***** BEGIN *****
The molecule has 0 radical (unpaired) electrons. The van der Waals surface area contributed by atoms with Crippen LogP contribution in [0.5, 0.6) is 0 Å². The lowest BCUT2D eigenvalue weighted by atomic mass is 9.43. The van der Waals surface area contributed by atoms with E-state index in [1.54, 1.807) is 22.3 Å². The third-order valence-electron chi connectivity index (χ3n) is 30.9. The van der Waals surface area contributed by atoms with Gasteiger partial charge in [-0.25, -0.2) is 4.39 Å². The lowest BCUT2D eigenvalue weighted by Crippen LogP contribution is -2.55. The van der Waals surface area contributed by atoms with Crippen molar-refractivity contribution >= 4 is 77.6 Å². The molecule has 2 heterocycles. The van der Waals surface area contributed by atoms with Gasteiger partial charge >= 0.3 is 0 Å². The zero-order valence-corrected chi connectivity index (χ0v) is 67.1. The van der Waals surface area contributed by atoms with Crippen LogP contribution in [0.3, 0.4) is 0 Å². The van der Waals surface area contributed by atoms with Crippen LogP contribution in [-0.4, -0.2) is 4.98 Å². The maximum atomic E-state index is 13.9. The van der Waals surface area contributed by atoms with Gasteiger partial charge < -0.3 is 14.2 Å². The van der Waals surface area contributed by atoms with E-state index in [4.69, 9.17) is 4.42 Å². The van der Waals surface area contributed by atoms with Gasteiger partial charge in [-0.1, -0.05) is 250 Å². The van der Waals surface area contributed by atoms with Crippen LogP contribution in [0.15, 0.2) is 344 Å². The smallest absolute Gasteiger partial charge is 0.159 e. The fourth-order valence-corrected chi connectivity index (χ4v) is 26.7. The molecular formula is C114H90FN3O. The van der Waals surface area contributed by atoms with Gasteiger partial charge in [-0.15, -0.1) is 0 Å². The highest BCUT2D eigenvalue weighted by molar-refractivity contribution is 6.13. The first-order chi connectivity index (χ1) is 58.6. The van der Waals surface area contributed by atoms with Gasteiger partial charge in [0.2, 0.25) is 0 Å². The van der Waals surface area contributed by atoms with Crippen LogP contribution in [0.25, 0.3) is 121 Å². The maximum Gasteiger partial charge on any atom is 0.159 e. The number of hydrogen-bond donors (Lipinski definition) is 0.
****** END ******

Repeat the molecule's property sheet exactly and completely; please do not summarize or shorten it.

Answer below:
The molecule has 0 radical (unpaired) electrons. The van der Waals surface area contributed by atoms with Crippen LogP contribution in [0.5, 0.6) is 0 Å². The lowest BCUT2D eigenvalue weighted by atomic mass is 9.43. The van der Waals surface area contributed by atoms with E-state index in [1.54, 1.807) is 22.3 Å². The third-order valence-electron chi connectivity index (χ3n) is 30.9. The van der Waals surface area contributed by atoms with Gasteiger partial charge in [-0.25, -0.2) is 4.39 Å². The lowest BCUT2D eigenvalue weighted by Crippen LogP contribution is -2.55. The van der Waals surface area contributed by atoms with Crippen molar-refractivity contribution >= 4 is 77.6 Å². The molecule has 2 heterocycles. The van der Waals surface area contributed by atoms with Gasteiger partial charge >= 0.3 is 0 Å². The zero-order valence-corrected chi connectivity index (χ0v) is 67.1. The van der Waals surface area contributed by atoms with Crippen LogP contribution in [0.3, 0.4) is 0 Å². The van der Waals surface area contributed by atoms with Crippen LogP contribution in [-0.4, -0.2) is 4.98 Å². The maximum atomic E-state index is 13.9. The van der Waals surface area contributed by atoms with Gasteiger partial charge < -0.3 is 14.2 Å². The van der Waals surface area contributed by atoms with E-state index in [4.69, 9.17) is 4.42 Å². The van der Waals surface area contributed by atoms with Gasteiger partial charge in [-0.1, -0.05) is 250 Å². The van der Waals surface area contributed by atoms with Crippen LogP contribution in [0.15, 0.2) is 344 Å². The smallest absolute Gasteiger partial charge is 0.159 e. The fourth-order valence-corrected chi connectivity index (χ4v) is 26.7. The molecular formula is C114H90FN3O. The van der Waals surface area contributed by atoms with Gasteiger partial charge in [-0.15, -0.1) is 0 Å². The highest BCUT2D eigenvalue weighted by molar-refractivity contribution is 6.13. The first-order chi connectivity index (χ1) is 58.6. The van der Waals surface area contributed by atoms with Gasteiger partial charge in [0.2, 0.25) is 0 Å². The van der Waals surface area contributed by atoms with Crippen LogP contribution in [0.25, 0.3) is 121 Å². The maximum Gasteiger partial charge on any atom is 0.159 e. The number of hydrogen-bond donors (Lipinski definition) is 0.